When the likes of David Price and Zack Greinke are signing for over $200 million at the age of 30 or older, it stands to reason that Harper could draw more as a 26-year-old if he can maintain MVP-esque levels of production over the next several seasons. $400 million might not be enough for Harper, though, as MLB.com’s Jamal Collier reports. He said, “Don’t sell me short,” which is a fantastic response.

During the 2015 season, Harper led the majors with a .460 on-base percentage and a .649 slugging percentage while leading the National League with 42 home runs and 118 runs scored. He also knocked in 99 runs for good measure. Harper and Ted Williams are the only hitters in baseball history to put up an adjusted OPS of 195 or better (100 is average) at the age of 22 or younger.

Frankie Montas out 2-4 months after rib resection surgery

Chicago White Sox pitcher Frankie Montas throws against the Detroit Tigers in the first inning of a baseball game in Detroit, Wednesday, Sept. 23, 2015. (AP Photo/Paul Sancya)
AP Photo/Paul Sancya
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Per Eric Stephen of SB Nation’s True Blue LA, the Dodgers announced that pitching prospect Frankie Montas will be out two to four months after undergoing rib resection surgery to remove his right first rib.

The Dodgers acquired Montas from the White Sox in a three-team trade in December 2015 that also involved the Reds. The 22-year-old made his big league debut with the Pale Hose last season, allowing eight runs on 14 hits and nine walks with 20 strikeouts in 15 innings across two starts. Montas had spent the majority of his season at Double-A Birmingham, where he posted a 2.97 ERA with 108 strikeouts and 48 walks in 112 innings.

MLB.com rated Montas as the 95th-best prospect in baseball, slipping a few spots from last year’s pre-season ranking of 91.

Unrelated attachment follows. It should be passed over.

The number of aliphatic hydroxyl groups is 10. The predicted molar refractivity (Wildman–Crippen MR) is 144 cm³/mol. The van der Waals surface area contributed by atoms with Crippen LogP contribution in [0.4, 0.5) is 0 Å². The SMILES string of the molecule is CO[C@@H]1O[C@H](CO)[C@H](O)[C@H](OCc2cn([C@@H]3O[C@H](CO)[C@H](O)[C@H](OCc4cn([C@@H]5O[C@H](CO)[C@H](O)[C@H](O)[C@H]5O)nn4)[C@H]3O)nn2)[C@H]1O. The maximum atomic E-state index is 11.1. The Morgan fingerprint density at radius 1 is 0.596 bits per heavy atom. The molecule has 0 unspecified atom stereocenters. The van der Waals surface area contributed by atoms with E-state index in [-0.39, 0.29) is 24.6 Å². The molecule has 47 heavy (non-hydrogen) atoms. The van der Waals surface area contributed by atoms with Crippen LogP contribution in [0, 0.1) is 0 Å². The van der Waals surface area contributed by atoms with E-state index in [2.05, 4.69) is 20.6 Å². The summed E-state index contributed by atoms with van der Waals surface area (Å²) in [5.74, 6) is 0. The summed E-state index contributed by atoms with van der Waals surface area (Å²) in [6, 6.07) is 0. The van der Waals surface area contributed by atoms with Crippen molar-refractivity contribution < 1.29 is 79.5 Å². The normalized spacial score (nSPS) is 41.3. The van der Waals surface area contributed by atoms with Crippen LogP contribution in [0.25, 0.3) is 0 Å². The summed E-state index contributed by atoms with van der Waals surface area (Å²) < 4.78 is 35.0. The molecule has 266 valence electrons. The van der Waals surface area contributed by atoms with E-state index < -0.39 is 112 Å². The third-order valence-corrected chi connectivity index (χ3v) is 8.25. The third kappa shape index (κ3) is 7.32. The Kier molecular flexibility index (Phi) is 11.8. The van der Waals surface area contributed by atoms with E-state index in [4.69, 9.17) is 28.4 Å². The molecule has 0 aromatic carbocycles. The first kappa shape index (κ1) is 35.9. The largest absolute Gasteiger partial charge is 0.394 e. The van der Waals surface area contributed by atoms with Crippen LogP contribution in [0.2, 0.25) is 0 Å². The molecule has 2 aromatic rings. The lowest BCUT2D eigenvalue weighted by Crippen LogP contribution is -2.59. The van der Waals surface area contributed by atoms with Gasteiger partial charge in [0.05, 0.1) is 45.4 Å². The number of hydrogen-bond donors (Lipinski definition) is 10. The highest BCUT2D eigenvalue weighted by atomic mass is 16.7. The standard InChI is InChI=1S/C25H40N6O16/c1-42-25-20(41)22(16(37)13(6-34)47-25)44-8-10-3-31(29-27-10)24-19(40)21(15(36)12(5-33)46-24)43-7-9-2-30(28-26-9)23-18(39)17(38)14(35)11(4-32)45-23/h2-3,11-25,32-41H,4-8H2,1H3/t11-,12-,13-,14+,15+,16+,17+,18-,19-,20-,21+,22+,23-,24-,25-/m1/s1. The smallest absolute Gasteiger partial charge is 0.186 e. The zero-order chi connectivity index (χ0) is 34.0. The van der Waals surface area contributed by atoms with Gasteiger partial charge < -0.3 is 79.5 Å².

Athletics acquire Khris Davis in trade with Brewers

Milwaukee Brewers' Khris Davis swings on a home run during the eighth inning of a baseball game against the San Diego Padres on Tuesday, July 23, 2013, in Milwaukee. (AP Photo/Morry Gash)
AP Photo/Morry Gash
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The Brewers’ rebuild continues, as the club announced on Twitter the trade of outfielder Khris Davis to the Athletics in exchange for catcher Jacob Nottingham and pitcher Bubba Derby. MLB.com’s Jane Lee reports that the A’s have designated pitcher Sean Nolin for assignment to create room on the 40-man roster for Davis.

Davis, 28, was the Brewers’ most valuable remaining trade chip. He blasted 27 home runs while hitting .247/.323/.505 in 440 plate appearances this past season in Milwaukee. Adding to his value, Davis won’t become eligible for arbitration until after the 2016 season and can’t become a free agent until after the 2019 season. In Oakland, Davis will give the Athletics more reliability as Coco Crisp was injured for most of last season and is now 36 years old. Though he doesn’t have much of a career platoon split, Davis split time in left field with the left-handed-hitting Gerardo Parra last season. It’s unclear if the A’s will utilize him in a platoon as well.

With Davis out of the picture, Domingo Santana is a leading candidate to start in left field for the Brewers, GM David Stearns said, per Tom Haudricourt of the Milwaukee Journal Sentinel.

Nottingham, 20, started the 2015 season in the Astros’ system but went to the Athletics in the Scott Kazmir deal. He hit an aggregate .316/.372/.505 at Single-A, showing plenty of promise early in his professional career. With catcher Jonathan Lucroy on his way out of Milwaukee, the Brewers are hoping Nottingham can be their next permanent backstop.

Derby, 21, made his professional debut last season after the Athletics drafted him in the sixth round. Across 37 1/3 innings, he yielded seven runs (five earned) on 24 hits and 10 walks with 47 strikeouts. He’s obviously a few years away from the majors, but the Brewers are looking for high upside.